Prospect Notebook: New Focus on the Running Game Extends to the Minors

It seems like there have been daily reports out of major league camp about how the Pittsburgh Pirates pitchers are focusing more on controlling the running game this year. After every caught stealing or pick off, the topic is brought up, and the answer usually given is that the importance of keeping runners in check has been stressed over and over to the pitchers.

In 2012 we saw the Pirates go a little overboard with their focus of executing pitches. They totally ignored the running game, allowing runners to steal at-will. Down in the minors, that kind of thing was going on before the 2012 season came around. As an example, when people were alarmed at the low caught stealing numbers from Tony Sanchez in 2011, it was hard to see how most of that was placed on the pitchers, and not as much on Sanchez. But what we saw in Pittsburgh in 2012 was happening in the minors the last few years. The focus was only on the guy at the plate, with no focus on the runner on base.

It’s good to see the major league team putting an emphasis on the running game. They were giving up measurable wins last year, which is something that a small market team can’t be doing. Really what they’re doing now is what they should have been doing all along. Now the question is, when will the Pirates have their minor league pitchers focus on the running game? The answer is right now.

“We’ve been getting pounded a lot this year so far in camp with holding runners and working on base stealing,” Brandon Cumpton said after throwing two innings today at Pirate City. The right-hander worked on holding his only base runner on at first after issuing a walk in the second inning. The work paid off, as Cumpton was able to induce a 6-4-3 double play to end the inning.

Everything that the Pirates are working on in major league camp, the prospects have been working on in minor league camp.

“Really it’s the same thing, it’s just filtering down,” Cumpton said. “We’re working on holding the ball, and inside turns. Basically everything they’re doing up there we’re doing down here.”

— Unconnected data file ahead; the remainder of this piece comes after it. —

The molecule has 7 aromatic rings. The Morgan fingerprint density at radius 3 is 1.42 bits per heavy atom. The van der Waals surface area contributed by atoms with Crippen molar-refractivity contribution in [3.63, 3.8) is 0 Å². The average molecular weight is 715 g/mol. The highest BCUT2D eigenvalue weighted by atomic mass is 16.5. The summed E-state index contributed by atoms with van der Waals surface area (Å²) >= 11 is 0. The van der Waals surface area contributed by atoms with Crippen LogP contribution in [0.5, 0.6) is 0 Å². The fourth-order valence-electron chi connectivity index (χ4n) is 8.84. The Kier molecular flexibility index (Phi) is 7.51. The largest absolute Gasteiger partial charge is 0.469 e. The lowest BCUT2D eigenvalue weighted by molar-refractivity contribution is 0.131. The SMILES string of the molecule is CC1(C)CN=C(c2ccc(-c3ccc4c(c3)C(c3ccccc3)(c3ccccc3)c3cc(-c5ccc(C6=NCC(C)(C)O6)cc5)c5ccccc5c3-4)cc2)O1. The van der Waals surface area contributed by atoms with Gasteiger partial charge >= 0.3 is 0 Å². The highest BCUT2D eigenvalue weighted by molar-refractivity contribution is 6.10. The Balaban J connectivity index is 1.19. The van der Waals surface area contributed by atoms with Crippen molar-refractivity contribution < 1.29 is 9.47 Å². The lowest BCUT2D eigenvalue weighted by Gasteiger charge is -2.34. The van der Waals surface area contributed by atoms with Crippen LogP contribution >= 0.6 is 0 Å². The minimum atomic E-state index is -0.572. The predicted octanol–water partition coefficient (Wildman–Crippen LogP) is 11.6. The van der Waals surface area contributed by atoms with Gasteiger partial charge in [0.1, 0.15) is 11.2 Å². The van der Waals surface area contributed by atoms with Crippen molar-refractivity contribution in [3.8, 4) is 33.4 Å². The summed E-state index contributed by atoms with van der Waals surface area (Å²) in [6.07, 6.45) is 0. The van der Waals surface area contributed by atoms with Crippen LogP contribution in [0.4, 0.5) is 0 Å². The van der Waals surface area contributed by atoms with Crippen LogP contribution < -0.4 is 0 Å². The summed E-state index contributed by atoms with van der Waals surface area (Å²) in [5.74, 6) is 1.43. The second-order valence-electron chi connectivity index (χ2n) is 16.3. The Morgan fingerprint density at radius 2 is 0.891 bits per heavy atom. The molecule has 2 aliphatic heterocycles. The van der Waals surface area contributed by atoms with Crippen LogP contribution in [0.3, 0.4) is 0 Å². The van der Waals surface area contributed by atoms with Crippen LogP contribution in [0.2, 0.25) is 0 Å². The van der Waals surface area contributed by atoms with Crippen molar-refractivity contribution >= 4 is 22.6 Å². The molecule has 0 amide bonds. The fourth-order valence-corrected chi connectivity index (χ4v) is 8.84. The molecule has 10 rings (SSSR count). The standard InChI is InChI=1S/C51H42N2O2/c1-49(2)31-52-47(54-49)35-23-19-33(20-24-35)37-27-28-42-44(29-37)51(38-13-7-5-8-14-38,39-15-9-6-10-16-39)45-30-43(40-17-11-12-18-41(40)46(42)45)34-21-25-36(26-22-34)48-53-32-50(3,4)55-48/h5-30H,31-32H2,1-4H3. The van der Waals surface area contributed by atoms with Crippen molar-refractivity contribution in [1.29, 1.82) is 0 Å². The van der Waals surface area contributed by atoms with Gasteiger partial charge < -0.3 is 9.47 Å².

Executing the pitches is most likely going to be the main priority in the minors, as it should for pitchers who are developing. But at some point those pitchers need to learn and embrace what the major leaguers are currently starting to embrace — methods and techniques to control the running game and keep runners at first base. It looks like the new focus on the running game won’t just be at the major league level, but will be system wide.

next outing more off-speed, today was more about locating the fastball down in the zone

Brandon Cumpton only needed 19 pitches to throw two shutout innings today.
Brandon Cumpton only needed 19 pitches to throw two shutout innings today.

Pitcher Notes

**Cumpton threw two innings, giving up just one walk, and striking out one. He was extremely efficient, only needing 19 pitches to get through two. Out of those 19 pitches, 12 were strikes. He had the double play to end the second inning. Cumpton was 90-91 MPH with his fastball. He said that his focus today was more about locating the fastball down in the zone. In his next outing he’ll be focusing more on throwing off-speed pitches. He will probably go to three innings, since his recent sim games and today’s outing have all been two innings each.